From the above it seems pluralizing is simply a useful English word to indicate the wish to achieve something through other means. In relation, the word provincilizing has a more particular connotation. It has been placed within a postcolonial critical tradition and when used has often meant to be “speaking from the global South” and to de-stabilize the centrality of “The West” in knowledge production. In our published article (Lawhon, Ernstson and Silver 2013, p. 9) we draw on Dipesh Chakrabarty’s (2007 [2000]:location 114) term “provincializing” which is not about “rejecting European thought so much as recognizing that ‘thought is related to place’ and that universalist notions of modernity such as justice, democracy and citizenship ‘encounter pre-existing concepts, categories, institutions and practices [in place] through which they get translated and configured differently’.” Thus, to provincialize UPE is to develop a way of framing that is more attentive to place and that can question taken-for-granted ideas in order “to broaden the scope for theorizing with more urban experiences in mind.” In that article we refer to the outcome of this provincialization as a Situated Urban Political Ecology (SUPE).

From this viewpoint then, provinicializing has an origin in the (intellectual) geographies of what we now call the global South and it could be argued that it does not necessarily carry a great difference to how I framed pluralizing above—other means to achieve a similar outcome. Indeed, in the current broader conversations of comparative urbanisms like those that Jennifer Robinson, Anaya Roy, AbdoMaliq Simone, Edgar Pieterse and Colin McFarlane and others are engaging us to have, provincilizing can work as a common currency to think critically about our theoretical constructs, modes of knowledge production wherever we are. An interview between Gautam Bhan and Ananya Roy in CityScapes is also entitled “Lessons from somewhere”, without locating the geographical location of critique in the ‘global South’. In a conversation during the Antipode Institute for Geographies of Justice in Durban in June last year, which I attended with Jon and Mary, Achille Mbembe and Kelly Gillespie argued—standing in (one of) the highest towers of Johannesburg—that what a provinizialization of theory means, is to work out in practice how we can “speak from a place”; or as Jennifer Robinson insists, to take “ordinary” cities (as opposed to “world cities” like Paris, LA or Tokyo) seriously as locations from which to do theory-making, regardless of where they are geographically and physically located in the world. So in thinking with “lessons from somewhere”, to provincialize could certainly contribute in efforts to pluralize, arriving at alternative methods to achieve political readings of urban political ecology.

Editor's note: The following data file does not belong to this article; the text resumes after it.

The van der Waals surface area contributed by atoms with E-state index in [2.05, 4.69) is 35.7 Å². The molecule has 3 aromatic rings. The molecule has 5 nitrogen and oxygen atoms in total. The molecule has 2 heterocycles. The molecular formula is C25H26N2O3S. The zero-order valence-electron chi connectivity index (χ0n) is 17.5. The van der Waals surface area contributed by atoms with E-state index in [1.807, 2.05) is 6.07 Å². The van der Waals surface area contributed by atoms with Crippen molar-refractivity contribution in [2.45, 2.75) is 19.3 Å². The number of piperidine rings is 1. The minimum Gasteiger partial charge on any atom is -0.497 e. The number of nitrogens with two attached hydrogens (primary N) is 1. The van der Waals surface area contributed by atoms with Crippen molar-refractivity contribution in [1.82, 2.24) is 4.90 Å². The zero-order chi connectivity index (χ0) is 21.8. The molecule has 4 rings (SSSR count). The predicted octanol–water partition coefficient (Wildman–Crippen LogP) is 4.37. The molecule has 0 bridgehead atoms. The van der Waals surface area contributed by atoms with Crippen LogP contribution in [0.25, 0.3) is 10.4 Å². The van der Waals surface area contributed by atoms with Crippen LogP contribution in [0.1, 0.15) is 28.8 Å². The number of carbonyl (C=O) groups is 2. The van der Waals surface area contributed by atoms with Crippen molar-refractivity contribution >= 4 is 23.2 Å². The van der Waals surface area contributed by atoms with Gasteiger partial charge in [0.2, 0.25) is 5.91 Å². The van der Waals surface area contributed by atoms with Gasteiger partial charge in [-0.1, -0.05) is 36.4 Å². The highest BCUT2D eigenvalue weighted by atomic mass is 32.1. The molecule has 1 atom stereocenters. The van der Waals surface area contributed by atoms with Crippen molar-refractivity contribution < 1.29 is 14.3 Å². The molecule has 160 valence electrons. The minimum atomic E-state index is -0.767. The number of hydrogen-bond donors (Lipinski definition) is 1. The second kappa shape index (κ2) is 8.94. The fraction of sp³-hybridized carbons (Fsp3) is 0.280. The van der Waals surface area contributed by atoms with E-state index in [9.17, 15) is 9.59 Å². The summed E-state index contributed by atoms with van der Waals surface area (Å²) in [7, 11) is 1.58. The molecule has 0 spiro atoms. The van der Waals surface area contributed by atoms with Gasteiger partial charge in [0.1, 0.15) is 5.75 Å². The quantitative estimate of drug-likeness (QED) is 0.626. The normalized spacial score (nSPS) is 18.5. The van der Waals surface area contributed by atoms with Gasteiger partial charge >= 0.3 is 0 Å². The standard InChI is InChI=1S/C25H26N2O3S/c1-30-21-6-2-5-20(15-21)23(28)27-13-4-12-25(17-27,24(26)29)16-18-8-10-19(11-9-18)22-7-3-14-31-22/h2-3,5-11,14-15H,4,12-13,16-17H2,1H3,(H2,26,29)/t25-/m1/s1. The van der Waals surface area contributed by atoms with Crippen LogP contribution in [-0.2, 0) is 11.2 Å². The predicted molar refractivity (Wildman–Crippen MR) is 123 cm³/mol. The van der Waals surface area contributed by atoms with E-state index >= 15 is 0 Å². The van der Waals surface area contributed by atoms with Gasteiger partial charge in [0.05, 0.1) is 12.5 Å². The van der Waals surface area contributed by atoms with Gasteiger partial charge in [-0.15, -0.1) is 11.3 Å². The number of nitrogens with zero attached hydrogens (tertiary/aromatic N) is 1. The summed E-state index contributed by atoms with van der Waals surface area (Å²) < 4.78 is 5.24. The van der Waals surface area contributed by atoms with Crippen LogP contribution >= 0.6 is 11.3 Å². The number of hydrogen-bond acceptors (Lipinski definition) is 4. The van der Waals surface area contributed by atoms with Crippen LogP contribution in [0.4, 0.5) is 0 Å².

However, I believe something would probably be lost if we were to take the words pluralize and provincialize to mean the same thing, or produce the same effects. First of all, to provincialize is part of an important history of decentering European thought, or The West as being central in legitimizing and producing (academic/scientific) knowledge (e.g. in physically controlling the printing/editing process by having most journals and academic publishers; in building on the historical traditions of the European Enlightenment etc.). If we were to conflate provinicialize with pluralize, the intellectual tradition from Frantz Fanon, Edward Said, Gayatri Chakravorty Spivak, José Carlos Mariátegui, Partha Chatterjee, Achille Mbembe and many others would risk to be flattened, marginalized and de-radicalized, it seems. Guided by my PhD student Marnie Graham, I just read an article by Pal Ahluwalia who cites Said on “the worldliness of theory” and writes:

For Said, theory can be effective only when it is located firmly within the world. He attacks theory which fails to do so on the grounds that for such theory: “there seems to be no contact with the world of events and societies, which modern history, intellectuals, and critics have in fact built. Instead, contemporary criticism is an institution for publicly affirming the values of our, that is, European, dominant elite culture, and for privately setting loose the unrestrained interpretation of a universe defined as the endless misreading of a misinterpretation. The result has been the regulated, not to say calculated, irrelevance of criticism…”